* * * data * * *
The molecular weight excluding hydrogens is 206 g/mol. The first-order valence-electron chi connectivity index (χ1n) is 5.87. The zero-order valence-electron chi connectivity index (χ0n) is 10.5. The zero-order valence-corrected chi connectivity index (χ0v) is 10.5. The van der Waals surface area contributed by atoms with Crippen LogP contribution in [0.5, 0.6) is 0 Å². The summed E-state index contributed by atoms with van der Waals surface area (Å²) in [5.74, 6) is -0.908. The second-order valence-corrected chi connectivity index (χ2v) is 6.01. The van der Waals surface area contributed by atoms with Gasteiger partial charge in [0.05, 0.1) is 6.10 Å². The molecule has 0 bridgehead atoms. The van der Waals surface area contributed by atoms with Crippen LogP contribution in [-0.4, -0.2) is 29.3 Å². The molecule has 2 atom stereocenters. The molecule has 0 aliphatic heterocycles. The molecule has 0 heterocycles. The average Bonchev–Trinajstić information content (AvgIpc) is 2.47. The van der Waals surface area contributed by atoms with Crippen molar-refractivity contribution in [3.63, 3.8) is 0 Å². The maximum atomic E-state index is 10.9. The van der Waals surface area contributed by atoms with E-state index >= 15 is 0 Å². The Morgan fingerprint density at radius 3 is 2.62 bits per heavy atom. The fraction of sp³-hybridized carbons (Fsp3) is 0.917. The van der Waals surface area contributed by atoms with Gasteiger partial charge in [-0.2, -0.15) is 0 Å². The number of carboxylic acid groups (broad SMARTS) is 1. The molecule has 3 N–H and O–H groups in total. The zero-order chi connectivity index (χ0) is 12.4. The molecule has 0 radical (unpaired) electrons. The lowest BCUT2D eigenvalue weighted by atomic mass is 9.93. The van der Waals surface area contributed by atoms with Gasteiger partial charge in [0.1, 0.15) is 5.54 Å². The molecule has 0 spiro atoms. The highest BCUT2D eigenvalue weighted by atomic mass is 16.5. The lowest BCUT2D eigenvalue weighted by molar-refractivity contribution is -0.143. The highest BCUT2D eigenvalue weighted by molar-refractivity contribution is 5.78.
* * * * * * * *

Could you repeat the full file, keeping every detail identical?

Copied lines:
The molecular weight excluding hydrogens is 206 g/mol. The first-order valence-electron chi connectivity index (χ1n) is 5.87. The zero-order valence-electron chi connectivity index (χ0n) is 10.5. The zero-order valence-corrected chi connectivity index (χ0v) is 10.5. The van der Waals surface area contributed by atoms with Crippen LogP contribution in [0.5, 0.6) is 0 Å². The summed E-state index contributed by atoms with van der Waals surface area (Å²) in [5.74, 6) is -0.908. The second-order valence-corrected chi connectivity index (χ2v) is 6.01. The van der Waals surface area contributed by atoms with Gasteiger partial charge in [0.05, 0.1) is 6.10 Å². The molecule has 0 bridgehead atoms. The van der Waals surface area contributed by atoms with Crippen LogP contribution in [-0.4, -0.2) is 29.3 Å². The molecule has 2 atom stereocenters. The molecule has 0 aliphatic heterocycles. The molecule has 0 heterocycles. The average Bonchev–Trinajstić information content (AvgIpc) is 2.47. The van der Waals surface area contributed by atoms with Crippen molar-refractivity contribution in [3.63, 3.8) is 0 Å². The maximum atomic E-state index is 10.9. The van der Waals surface area contributed by atoms with E-state index >= 15 is 0 Å². The Morgan fingerprint density at radius 3 is 2.62 bits per heavy atom. The fraction of sp³-hybridized carbons (Fsp3) is 0.917. The van der Waals surface area contributed by atoms with Gasteiger partial charge in [-0.2, -0.15) is 0 Å². The number of carboxylic acid groups (broad SMARTS) is 1. The molecule has 3 N–H and O–H groups in total. The zero-order chi connectivity index (χ0) is 12.4. The molecule has 0 radical (unpaired) electrons. The lowest BCUT2D eigenvalue weighted by atomic mass is 9.93. The van der Waals surface area contributed by atoms with Gasteiger partial charge in [0.1, 0.15) is 5.54 Å². The molecule has 0 spiro atoms. The highest BCUT2D eigenvalue weighted by atomic mass is 16.5. The lowest BCUT2D eigenvalue weighted by molar-refractivity contribution is -0.143. The highest BCUT2D eigenvalue weighted by molar-refractivity contribution is 5.78.